Message from the President: Elevating Brain Research
The strength and success of our Society is attributed to the collective involvement of you – SfN members. When you share your passion for neuroscience, and dedicate your time and knowledge to advancing knowledge, people listen and society benefits. At the start of 2019, I want to take this opportunity to thank you for all you do to advocate for funding for neuroscience research and to convey to the public, especially to students, the excitement and importance of scientific discovery.
In these unsettling times, and in an atmosphere of political and policy uncertainty, advocacy and public outreach remain critical activities for SfN. We are in the midst of preparing for SfN’s annual Capitol Hill Day in March followed closely by the international Brain Awareness Week. These events are marked by the tremendous number of volunteers who engage policymakers and the public by explaining their research and their personal journeys into science. The student and postdoctoral trainees who joined us on Capitol Hill Day last year were especially compelling; speaking with eloquence and passion, and emphasizing the importance of funding for biomedical research.
There is growing anticipation that neuroscience research will advance knowledge toward curing some of the most devastating diseases and disorders facing society. While research is a long-term investment, we can draw lines between basic discoveries to treatments and technologies that improve humanity. This is an important message to engage the public and to let policymakers know how consistent, long-term funding can have direct and real-life impacts on people’s lives.
As a priority in 2019, SfN will continue to reinforce the value of basic biomedical research as foundational for discoveries, therapies, and tool development to benefit society. It’s imperative to maintain funding for biomedical research, especially when politics on the national and global stages may be focused elsewhere. SfN is purposefully working with other societies to enhance their advocacy efforts for global impact. The Society has partnered with the Federal of European Neuroscience (FENS), SfN’s Mexico Chapters, and the Canadian Association for Neuroscience to share expertise and tools for advocacy, and to promote Brain Awareness Week across the globe.
Canada, Mexico, and the United States were the original partner countries at the formation of the Society for Neuroscience nearly 50 years ago, and 40 percent of SfN’s current membership reside outside of the United States. We have been deeply saddened by restrictions placed on the movement of scientists including students and postdoctoral trainees across borders into the US and the UK. These policies impede the free flow and exchange of ideas to the detriment of our community of neuroscientists, and to society. A significant percentage of my own research has been a collaboration with scientists from across the world as is the norm, rather than the exception. We all benefit from viewing our research with fresh eyes and being open to different perspectives, and the participation of scientists from across the globe is one of the greatest benefits of SfN membership.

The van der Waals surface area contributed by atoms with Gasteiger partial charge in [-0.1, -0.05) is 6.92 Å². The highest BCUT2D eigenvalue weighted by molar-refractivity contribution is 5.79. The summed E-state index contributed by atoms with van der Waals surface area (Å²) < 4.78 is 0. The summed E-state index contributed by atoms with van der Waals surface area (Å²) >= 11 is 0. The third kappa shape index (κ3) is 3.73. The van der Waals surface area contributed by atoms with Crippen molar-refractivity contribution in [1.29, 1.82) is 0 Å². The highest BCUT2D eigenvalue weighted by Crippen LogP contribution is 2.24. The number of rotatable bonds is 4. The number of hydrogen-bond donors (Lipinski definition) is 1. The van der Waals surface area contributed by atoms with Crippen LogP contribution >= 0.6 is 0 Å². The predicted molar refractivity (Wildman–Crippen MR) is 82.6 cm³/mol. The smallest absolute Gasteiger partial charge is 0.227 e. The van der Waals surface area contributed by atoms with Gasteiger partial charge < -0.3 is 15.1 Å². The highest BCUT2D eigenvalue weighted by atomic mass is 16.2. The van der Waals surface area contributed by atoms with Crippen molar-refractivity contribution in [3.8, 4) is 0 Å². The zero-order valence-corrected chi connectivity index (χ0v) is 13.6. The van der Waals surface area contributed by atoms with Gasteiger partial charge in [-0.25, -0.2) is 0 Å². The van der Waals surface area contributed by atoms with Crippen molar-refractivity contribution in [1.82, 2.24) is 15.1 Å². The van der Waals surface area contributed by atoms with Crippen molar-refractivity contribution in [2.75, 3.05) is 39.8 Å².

The continued advancement of knowledge, discovery, and technology development depend critically on an unbroken wave of new scientists entering neuroscience. SfN has supported a number of initiatives that aim to inspire the public and the next generation of researchers in our field. From programs that aim to improve public education of science in kindergarten through high school, often through local SfN Chapters, to raising public awareness of key concepts and discoveries in brain research through BrainFacts.org.
Having a passion for science is often not sufficient for many students to break barriers and find a path into research – as was true for me. It wasn’t until I started as a technician at Burroughs Wellcome Research Laboratories in England, after leaving high school, that I learned about research. Luck was on my side that day; I joined Sir James Black’s research laboratory and he and one of his group members, Paul Gerkowitz, took the time to encourage and challenge me to move my career forward. At University College London, my independent research journey began.
We are incredibly fortunate to be following our passions. How many people can really say that? So I encourage you to give a little – find a way to tell a high school student about what you do and open up the world of research to them, engage the public in the value of basic research, and advocate for funding for research with policymakers. Brain Awareness Week runs March 11 through March 17 this year and many students and their parents might be walking into a university building for the first time to learn about the brain.
Here’s your roadmap to get started and engage in advocacy and outreach to advance our field.